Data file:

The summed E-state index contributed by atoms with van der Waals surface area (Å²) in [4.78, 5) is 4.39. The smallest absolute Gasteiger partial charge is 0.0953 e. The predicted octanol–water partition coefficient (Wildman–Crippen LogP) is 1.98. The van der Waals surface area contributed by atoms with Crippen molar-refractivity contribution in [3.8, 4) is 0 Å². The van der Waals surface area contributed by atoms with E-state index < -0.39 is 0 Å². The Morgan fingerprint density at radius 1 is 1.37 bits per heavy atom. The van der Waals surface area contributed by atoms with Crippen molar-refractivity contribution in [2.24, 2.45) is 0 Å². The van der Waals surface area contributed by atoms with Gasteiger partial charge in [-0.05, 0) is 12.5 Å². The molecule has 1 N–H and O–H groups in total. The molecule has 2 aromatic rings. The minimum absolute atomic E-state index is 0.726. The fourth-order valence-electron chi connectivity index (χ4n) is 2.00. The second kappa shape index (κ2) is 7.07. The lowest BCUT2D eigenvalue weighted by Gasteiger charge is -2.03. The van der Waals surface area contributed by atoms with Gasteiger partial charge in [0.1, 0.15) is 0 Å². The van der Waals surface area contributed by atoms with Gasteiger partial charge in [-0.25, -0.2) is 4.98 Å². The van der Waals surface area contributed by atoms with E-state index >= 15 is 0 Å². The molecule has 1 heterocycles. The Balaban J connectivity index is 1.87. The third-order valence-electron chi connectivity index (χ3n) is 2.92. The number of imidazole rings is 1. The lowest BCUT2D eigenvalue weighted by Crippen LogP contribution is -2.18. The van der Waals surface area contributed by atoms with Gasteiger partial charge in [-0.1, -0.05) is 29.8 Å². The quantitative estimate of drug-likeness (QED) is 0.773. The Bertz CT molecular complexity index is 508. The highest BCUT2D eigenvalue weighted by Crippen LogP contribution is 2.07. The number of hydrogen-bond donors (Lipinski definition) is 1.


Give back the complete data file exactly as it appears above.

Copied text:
The summed E-state index contributed by atoms with van der Waals surface area (Å²) in [4.78, 5) is 4.39. The smallest absolute Gasteiger partial charge is 0.0953 e. The predicted octanol–water partition coefficient (Wildman–Crippen LogP) is 1.98. The van der Waals surface area contributed by atoms with Crippen molar-refractivity contribution in [3.8, 4) is 0 Å². The van der Waals surface area contributed by atoms with E-state index < -0.39 is 0 Å². The Morgan fingerprint density at radius 1 is 1.37 bits per heavy atom. The van der Waals surface area contributed by atoms with Crippen molar-refractivity contribution in [2.24, 2.45) is 0 Å². The van der Waals surface area contributed by atoms with Gasteiger partial charge in [-0.05, 0) is 12.5 Å². The molecule has 1 N–H and O–H groups in total. The molecule has 2 aromatic rings. The minimum absolute atomic E-state index is 0.726. The fourth-order valence-electron chi connectivity index (χ4n) is 2.00. The second kappa shape index (κ2) is 7.07. The lowest BCUT2D eigenvalue weighted by Gasteiger charge is -2.03. The van der Waals surface area contributed by atoms with Gasteiger partial charge in [0.1, 0.15) is 0 Å². The van der Waals surface area contributed by atoms with Gasteiger partial charge in [-0.25, -0.2) is 4.98 Å². The van der Waals surface area contributed by atoms with E-state index >= 15 is 0 Å². The molecule has 1 heterocycles. The Balaban J connectivity index is 1.87. The third-order valence-electron chi connectivity index (χ3n) is 2.92. The number of imidazole rings is 1. The lowest BCUT2D eigenvalue weighted by Crippen LogP contribution is -2.18. The van der Waals surface area contributed by atoms with Gasteiger partial charge in [-0.1, -0.05) is 29.8 Å². The quantitative estimate of drug-likeness (QED) is 0.773. The Bertz CT molecular complexity index is 508. The highest BCUT2D eigenvalue weighted by Crippen LogP contribution is 2.07. The number of hydrogen-bond donors (Lipinski definition) is 1.